However, the fight scenes are not violent for the sake of violence. This is drastically different from the gratuitous films spawned on American soil, where rivers of blood score the ground, and entrails are strewn all over the set.

The violence in Kung Fu movies comes from a very different place than American films, according to Andrews. Instead of pure revenge or hatred providing the impetus for the fights, Kung Fu films are “very connected to Buddhism,” according to Andrews.

“Buddhist monks used martial arts as their only form of protection…they weren’t allowed to use their skills for revenge. It is a common story line that a renegade monk will want to seek revenge, but will find strength in his spirituality.”

To understand a bit more about the history of Kung Fu, I was drawn to the immortal pages of Wikipedia. According to it, Kung Fu is a Chinese term that can be translated into “achievement through great effort”. Three essential elements must be present for the particular martial arts to be considered Kung Fu: motivation, time and self-discipline.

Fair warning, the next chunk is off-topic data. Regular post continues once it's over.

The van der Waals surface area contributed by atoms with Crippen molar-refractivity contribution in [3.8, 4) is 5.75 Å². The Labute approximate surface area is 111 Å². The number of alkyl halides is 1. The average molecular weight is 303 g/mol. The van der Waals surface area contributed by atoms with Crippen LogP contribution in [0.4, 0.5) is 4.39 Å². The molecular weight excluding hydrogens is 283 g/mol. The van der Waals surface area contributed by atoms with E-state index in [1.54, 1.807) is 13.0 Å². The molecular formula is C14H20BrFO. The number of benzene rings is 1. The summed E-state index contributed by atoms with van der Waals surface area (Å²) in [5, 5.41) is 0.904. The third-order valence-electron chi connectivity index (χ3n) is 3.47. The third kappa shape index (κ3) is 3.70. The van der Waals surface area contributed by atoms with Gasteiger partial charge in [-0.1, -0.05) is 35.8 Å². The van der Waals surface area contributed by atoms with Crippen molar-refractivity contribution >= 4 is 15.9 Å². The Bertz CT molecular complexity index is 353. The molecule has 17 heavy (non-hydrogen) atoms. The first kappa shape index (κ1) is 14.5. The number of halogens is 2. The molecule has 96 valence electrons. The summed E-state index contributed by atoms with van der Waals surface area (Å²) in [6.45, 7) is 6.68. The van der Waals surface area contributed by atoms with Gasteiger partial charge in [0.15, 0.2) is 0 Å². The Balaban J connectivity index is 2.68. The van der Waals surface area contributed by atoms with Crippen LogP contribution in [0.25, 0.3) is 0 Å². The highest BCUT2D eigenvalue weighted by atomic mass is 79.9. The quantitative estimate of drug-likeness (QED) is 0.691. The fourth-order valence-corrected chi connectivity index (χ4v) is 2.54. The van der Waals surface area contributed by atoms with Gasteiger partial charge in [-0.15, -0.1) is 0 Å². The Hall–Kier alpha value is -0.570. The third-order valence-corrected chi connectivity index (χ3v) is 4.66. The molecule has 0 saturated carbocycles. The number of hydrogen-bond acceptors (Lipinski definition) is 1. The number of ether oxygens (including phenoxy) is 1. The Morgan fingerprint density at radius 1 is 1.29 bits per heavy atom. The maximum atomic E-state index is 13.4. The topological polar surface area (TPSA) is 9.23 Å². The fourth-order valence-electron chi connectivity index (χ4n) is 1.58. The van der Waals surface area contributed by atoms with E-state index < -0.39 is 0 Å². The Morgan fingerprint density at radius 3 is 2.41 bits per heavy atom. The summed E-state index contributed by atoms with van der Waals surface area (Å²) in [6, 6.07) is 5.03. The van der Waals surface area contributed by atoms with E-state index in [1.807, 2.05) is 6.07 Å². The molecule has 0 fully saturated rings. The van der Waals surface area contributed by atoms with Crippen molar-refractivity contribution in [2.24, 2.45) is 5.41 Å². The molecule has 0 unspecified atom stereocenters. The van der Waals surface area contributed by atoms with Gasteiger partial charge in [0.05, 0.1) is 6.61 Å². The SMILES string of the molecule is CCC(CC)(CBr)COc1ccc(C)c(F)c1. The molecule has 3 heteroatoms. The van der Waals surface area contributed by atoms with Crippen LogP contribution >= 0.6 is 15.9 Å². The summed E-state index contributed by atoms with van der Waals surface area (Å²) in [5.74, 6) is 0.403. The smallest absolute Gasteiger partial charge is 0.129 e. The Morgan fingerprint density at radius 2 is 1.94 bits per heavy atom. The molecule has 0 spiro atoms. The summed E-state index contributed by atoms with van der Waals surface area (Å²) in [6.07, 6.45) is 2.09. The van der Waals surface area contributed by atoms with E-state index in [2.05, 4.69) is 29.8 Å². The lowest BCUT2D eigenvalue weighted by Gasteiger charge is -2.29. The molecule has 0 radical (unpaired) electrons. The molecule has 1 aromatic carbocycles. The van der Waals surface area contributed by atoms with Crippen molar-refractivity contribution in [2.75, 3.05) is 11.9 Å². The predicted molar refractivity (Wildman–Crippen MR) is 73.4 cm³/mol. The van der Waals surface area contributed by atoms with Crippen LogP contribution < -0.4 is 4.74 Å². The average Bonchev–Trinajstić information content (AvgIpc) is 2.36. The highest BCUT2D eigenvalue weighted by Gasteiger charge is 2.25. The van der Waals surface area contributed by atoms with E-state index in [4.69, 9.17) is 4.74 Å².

Kung Fu has developed into a broad term that is used synonymously to represent Chinese martial arts. Long before the expression Kung Fu was ever uttered, China began developing soldiers that were well-schooled in martial arts. Sun Tzu’s famous book, “The Art of War,” which he wrote in the 6th century BCE, discusses incorporating the practice of martial arts into warfare.

The roots of Kung Fu began to grow into a unique form of martial arts under the tutelage of the Shaolin Buddhist monks by Bodhidharma in about 540 A.D. According to the web site of the Shaolin Gung Fu Institute, Bodhidharma recognized that the weak physical condition of the monks was keeping them from performing most of the Buddhist meditation.